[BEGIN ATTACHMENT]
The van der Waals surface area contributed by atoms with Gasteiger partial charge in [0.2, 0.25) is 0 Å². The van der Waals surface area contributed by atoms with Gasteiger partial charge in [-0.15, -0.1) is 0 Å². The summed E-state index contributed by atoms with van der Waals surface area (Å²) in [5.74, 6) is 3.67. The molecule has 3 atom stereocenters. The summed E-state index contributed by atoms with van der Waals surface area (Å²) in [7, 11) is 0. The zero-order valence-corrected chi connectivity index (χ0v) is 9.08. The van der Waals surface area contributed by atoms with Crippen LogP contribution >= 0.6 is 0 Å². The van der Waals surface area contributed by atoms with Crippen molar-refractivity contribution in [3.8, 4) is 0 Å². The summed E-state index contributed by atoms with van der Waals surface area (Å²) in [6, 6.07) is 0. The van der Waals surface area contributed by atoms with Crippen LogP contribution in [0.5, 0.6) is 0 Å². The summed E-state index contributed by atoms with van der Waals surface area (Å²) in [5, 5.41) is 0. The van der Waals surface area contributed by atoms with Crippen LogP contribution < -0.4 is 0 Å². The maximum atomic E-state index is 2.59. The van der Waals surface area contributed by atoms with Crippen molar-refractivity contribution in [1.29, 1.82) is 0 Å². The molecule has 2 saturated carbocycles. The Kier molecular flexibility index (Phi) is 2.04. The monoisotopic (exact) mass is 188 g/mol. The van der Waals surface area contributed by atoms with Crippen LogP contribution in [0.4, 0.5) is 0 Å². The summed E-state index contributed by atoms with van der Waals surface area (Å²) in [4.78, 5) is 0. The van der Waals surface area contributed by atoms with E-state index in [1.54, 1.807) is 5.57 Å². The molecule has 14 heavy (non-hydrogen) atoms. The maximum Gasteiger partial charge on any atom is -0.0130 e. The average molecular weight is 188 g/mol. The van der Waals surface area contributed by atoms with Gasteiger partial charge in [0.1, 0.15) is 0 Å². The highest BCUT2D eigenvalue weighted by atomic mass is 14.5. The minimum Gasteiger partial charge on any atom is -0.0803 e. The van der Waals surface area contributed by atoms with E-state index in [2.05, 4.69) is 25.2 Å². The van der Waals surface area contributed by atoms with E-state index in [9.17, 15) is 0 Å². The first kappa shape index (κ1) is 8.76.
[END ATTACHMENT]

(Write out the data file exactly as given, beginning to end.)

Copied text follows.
The van der Waals surface area contributed by atoms with Gasteiger partial charge in [0.2, 0.25) is 0 Å². The van der Waals surface area contributed by atoms with Gasteiger partial charge in [-0.15, -0.1) is 0 Å². The summed E-state index contributed by atoms with van der Waals surface area (Å²) in [5.74, 6) is 3.67. The molecule has 3 atom stereocenters. The summed E-state index contributed by atoms with van der Waals surface area (Å²) in [7, 11) is 0. The zero-order valence-corrected chi connectivity index (χ0v) is 9.08. The van der Waals surface area contributed by atoms with Crippen LogP contribution >= 0.6 is 0 Å². The van der Waals surface area contributed by atoms with Crippen molar-refractivity contribution in [3.8, 4) is 0 Å². The summed E-state index contributed by atoms with van der Waals surface area (Å²) in [6, 6.07) is 0. The van der Waals surface area contributed by atoms with Crippen LogP contribution in [0.5, 0.6) is 0 Å². The summed E-state index contributed by atoms with van der Waals surface area (Å²) in [5, 5.41) is 0. The van der Waals surface area contributed by atoms with Crippen LogP contribution < -0.4 is 0 Å². The maximum atomic E-state index is 2.59. The van der Waals surface area contributed by atoms with Crippen molar-refractivity contribution in [1.29, 1.82) is 0 Å². The molecule has 2 saturated carbocycles. The Kier molecular flexibility index (Phi) is 2.04. The monoisotopic (exact) mass is 188 g/mol. The van der Waals surface area contributed by atoms with Crippen LogP contribution in [0.4, 0.5) is 0 Å². The summed E-state index contributed by atoms with van der Waals surface area (Å²) in [4.78, 5) is 0. The van der Waals surface area contributed by atoms with E-state index in [1.54, 1.807) is 5.57 Å². The molecule has 14 heavy (non-hydrogen) atoms. The maximum Gasteiger partial charge on any atom is -0.0130 e. The average molecular weight is 188 g/mol. The van der Waals surface area contributed by atoms with Gasteiger partial charge in [0.1, 0.15) is 0 Å². The highest BCUT2D eigenvalue weighted by atomic mass is 14.5. The minimum Gasteiger partial charge on any atom is -0.0803 e. The van der Waals surface area contributed by atoms with E-state index in [2.05, 4.69) is 25.2 Å². The van der Waals surface area contributed by atoms with E-state index in [9.17, 15) is 0 Å². The first kappa shape index (κ1) is 8.76.